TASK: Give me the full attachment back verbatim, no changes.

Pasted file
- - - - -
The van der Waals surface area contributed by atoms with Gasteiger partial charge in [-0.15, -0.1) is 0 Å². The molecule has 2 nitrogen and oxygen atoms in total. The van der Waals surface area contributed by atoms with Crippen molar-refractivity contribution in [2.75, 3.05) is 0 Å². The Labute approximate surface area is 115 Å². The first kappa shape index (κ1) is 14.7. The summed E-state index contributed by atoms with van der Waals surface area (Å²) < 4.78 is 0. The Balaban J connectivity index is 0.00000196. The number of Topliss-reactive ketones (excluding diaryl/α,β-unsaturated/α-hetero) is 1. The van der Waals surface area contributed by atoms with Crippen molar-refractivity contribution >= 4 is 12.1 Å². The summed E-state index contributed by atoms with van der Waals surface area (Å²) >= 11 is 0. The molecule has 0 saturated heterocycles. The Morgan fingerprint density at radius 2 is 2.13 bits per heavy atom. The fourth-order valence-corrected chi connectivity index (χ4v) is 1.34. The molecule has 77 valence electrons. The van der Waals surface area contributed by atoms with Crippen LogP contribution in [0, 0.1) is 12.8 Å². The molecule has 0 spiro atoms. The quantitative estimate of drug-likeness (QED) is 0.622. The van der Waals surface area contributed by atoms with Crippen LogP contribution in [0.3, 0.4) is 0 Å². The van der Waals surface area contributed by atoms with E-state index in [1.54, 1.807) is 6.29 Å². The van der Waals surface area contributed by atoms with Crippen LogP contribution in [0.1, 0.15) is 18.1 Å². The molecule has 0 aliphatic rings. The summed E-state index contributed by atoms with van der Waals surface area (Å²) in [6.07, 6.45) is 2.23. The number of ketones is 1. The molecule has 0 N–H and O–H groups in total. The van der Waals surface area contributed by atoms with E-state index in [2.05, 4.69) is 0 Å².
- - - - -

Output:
The van der Waals surface area contributed by atoms with Gasteiger partial charge in [-0.15, -0.1) is 0 Å². The molecule has 2 nitrogen and oxygen atoms in total. The van der Waals surface area contributed by atoms with Crippen molar-refractivity contribution in [2.75, 3.05) is 0 Å². The Labute approximate surface area is 115 Å². The first kappa shape index (κ1) is 14.7. The summed E-state index contributed by atoms with van der Waals surface area (Å²) < 4.78 is 0. The Balaban J connectivity index is 0.00000196. The number of Topliss-reactive ketones (excluding diaryl/α,β-unsaturated/α-hetero) is 1. The van der Waals surface area contributed by atoms with Crippen molar-refractivity contribution >= 4 is 12.1 Å². The summed E-state index contributed by atoms with van der Waals surface area (Å²) >= 11 is 0. The molecule has 0 saturated heterocycles. The Morgan fingerprint density at radius 2 is 2.13 bits per heavy atom. The fourth-order valence-corrected chi connectivity index (χ4v) is 1.34. The molecule has 77 valence electrons. The van der Waals surface area contributed by atoms with Crippen LogP contribution in [0, 0.1) is 12.8 Å². The molecule has 0 spiro atoms. The quantitative estimate of drug-likeness (QED) is 0.622. The van der Waals surface area contributed by atoms with Crippen LogP contribution in [0.3, 0.4) is 0 Å². The van der Waals surface area contributed by atoms with E-state index in [1.54, 1.807) is 6.29 Å². The van der Waals surface area contributed by atoms with Crippen LogP contribution in [0.1, 0.15) is 18.1 Å². The molecule has 0 aliphatic rings. The summed E-state index contributed by atoms with van der Waals surface area (Å²) in [6.07, 6.45) is 2.23. The number of ketones is 1. The molecule has 0 N–H and O–H groups in total. The van der Waals surface area contributed by atoms with E-state index in [2.05, 4.69) is 0 Å².